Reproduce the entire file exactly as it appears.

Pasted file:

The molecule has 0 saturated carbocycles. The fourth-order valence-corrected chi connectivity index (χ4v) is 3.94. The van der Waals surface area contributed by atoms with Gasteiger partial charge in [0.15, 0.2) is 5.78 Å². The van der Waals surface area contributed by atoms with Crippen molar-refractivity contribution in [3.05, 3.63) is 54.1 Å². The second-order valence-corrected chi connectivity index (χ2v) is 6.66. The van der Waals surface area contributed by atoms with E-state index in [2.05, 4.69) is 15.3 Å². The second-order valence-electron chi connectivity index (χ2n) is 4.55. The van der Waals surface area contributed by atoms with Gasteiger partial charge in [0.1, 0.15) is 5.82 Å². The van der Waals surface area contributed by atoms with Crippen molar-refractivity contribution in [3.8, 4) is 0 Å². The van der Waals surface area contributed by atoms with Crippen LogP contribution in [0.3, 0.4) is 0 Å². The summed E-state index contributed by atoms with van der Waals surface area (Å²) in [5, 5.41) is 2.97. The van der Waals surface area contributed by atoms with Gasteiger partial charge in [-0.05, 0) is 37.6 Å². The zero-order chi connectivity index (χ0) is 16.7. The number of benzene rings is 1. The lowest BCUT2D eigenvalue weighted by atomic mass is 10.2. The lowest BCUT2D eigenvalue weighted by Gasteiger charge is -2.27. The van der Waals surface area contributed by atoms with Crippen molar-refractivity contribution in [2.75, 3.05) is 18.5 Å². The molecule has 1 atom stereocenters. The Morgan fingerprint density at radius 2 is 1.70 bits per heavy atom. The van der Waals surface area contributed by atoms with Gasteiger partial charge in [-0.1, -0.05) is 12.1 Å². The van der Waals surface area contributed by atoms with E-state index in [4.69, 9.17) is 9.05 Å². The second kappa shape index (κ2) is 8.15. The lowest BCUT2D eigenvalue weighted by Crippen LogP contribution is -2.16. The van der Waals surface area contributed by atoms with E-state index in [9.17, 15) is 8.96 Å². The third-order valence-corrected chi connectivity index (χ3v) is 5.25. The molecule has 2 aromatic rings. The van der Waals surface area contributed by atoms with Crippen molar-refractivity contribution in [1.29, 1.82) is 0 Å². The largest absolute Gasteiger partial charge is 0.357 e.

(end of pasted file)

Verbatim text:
The molecule has 0 saturated carbocycles. The fourth-order valence-corrected chi connectivity index (χ4v) is 3.94. The van der Waals surface area contributed by atoms with Gasteiger partial charge in [0.15, 0.2) is 5.78 Å². The van der Waals surface area contributed by atoms with Crippen molar-refractivity contribution in [3.05, 3.63) is 54.1 Å². The second-order valence-corrected chi connectivity index (χ2v) is 6.66. The van der Waals surface area contributed by atoms with E-state index in [2.05, 4.69) is 15.3 Å². The second-order valence-electron chi connectivity index (χ2n) is 4.55. The van der Waals surface area contributed by atoms with Gasteiger partial charge in [0.1, 0.15) is 5.82 Å². The van der Waals surface area contributed by atoms with Crippen molar-refractivity contribution in [3.8, 4) is 0 Å². The van der Waals surface area contributed by atoms with Crippen LogP contribution in [0.3, 0.4) is 0 Å². The summed E-state index contributed by atoms with van der Waals surface area (Å²) in [5, 5.41) is 2.97. The van der Waals surface area contributed by atoms with Gasteiger partial charge in [-0.05, 0) is 37.6 Å². The zero-order chi connectivity index (χ0) is 16.7. The number of benzene rings is 1. The lowest BCUT2D eigenvalue weighted by atomic mass is 10.2. The lowest BCUT2D eigenvalue weighted by Gasteiger charge is -2.27. The van der Waals surface area contributed by atoms with Crippen molar-refractivity contribution in [2.75, 3.05) is 18.5 Å². The molecule has 1 atom stereocenters. The Morgan fingerprint density at radius 2 is 1.70 bits per heavy atom. The van der Waals surface area contributed by atoms with Gasteiger partial charge in [-0.1, -0.05) is 12.1 Å². The van der Waals surface area contributed by atoms with E-state index in [4.69, 9.17) is 9.05 Å². The second kappa shape index (κ2) is 8.15. The lowest BCUT2D eigenvalue weighted by Crippen LogP contribution is -2.16. The van der Waals surface area contributed by atoms with E-state index in [9.17, 15) is 8.96 Å². The third-order valence-corrected chi connectivity index (χ3v) is 5.25. The molecule has 2 aromatic rings. The van der Waals surface area contributed by atoms with Crippen molar-refractivity contribution in [1.29, 1.82) is 0 Å². The largest absolute Gasteiger partial charge is 0.357 e.